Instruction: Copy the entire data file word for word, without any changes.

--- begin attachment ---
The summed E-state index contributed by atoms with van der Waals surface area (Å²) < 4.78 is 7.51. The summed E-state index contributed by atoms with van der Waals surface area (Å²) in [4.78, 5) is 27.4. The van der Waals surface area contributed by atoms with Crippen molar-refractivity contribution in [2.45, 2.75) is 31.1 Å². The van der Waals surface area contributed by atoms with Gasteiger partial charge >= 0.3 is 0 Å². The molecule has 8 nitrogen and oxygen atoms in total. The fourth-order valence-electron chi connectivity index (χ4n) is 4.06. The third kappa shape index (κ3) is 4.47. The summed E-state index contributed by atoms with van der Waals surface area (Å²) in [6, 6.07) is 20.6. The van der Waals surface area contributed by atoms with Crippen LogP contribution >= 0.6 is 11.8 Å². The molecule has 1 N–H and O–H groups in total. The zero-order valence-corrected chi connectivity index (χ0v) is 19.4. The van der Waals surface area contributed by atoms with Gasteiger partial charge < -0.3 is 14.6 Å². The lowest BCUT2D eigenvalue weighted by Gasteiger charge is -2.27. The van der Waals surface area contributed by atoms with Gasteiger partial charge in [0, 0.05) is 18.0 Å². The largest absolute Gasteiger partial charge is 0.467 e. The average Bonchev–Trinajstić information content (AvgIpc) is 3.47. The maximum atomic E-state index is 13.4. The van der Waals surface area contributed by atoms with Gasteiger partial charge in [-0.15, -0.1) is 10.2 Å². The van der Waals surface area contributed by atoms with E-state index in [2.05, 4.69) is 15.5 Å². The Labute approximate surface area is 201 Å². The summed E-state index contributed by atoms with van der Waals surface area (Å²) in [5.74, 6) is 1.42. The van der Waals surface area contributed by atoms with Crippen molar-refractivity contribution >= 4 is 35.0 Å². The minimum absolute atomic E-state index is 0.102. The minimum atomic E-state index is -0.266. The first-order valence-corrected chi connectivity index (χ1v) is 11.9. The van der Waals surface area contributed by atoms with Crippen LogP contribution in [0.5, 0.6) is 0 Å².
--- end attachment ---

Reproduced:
The summed E-state index contributed by atoms with van der Waals surface area (Å²) < 4.78 is 7.51. The summed E-state index contributed by atoms with van der Waals surface area (Å²) in [4.78, 5) is 27.4. The van der Waals surface area contributed by atoms with Crippen molar-refractivity contribution in [2.45, 2.75) is 31.1 Å². The van der Waals surface area contributed by atoms with Gasteiger partial charge >= 0.3 is 0 Å². The molecule has 8 nitrogen and oxygen atoms in total. The fourth-order valence-electron chi connectivity index (χ4n) is 4.06. The third kappa shape index (κ3) is 4.47. The summed E-state index contributed by atoms with van der Waals surface area (Å²) in [6, 6.07) is 20.6. The van der Waals surface area contributed by atoms with Crippen LogP contribution >= 0.6 is 11.8 Å². The molecule has 1 N–H and O–H groups in total. The zero-order valence-corrected chi connectivity index (χ0v) is 19.4. The van der Waals surface area contributed by atoms with Gasteiger partial charge < -0.3 is 14.6 Å². The lowest BCUT2D eigenvalue weighted by Gasteiger charge is -2.27. The van der Waals surface area contributed by atoms with Gasteiger partial charge in [0, 0.05) is 18.0 Å². The largest absolute Gasteiger partial charge is 0.467 e. The average Bonchev–Trinajstić information content (AvgIpc) is 3.47. The maximum atomic E-state index is 13.4. The van der Waals surface area contributed by atoms with Gasteiger partial charge in [-0.15, -0.1) is 10.2 Å². The van der Waals surface area contributed by atoms with E-state index in [2.05, 4.69) is 15.5 Å². The Labute approximate surface area is 201 Å². The summed E-state index contributed by atoms with van der Waals surface area (Å²) in [5.74, 6) is 1.42. The van der Waals surface area contributed by atoms with Crippen molar-refractivity contribution >= 4 is 35.0 Å². The minimum absolute atomic E-state index is 0.102. The minimum atomic E-state index is -0.266. The first-order valence-corrected chi connectivity index (χ1v) is 11.9. The van der Waals surface area contributed by atoms with Crippen LogP contribution in [0.5, 0.6) is 0 Å².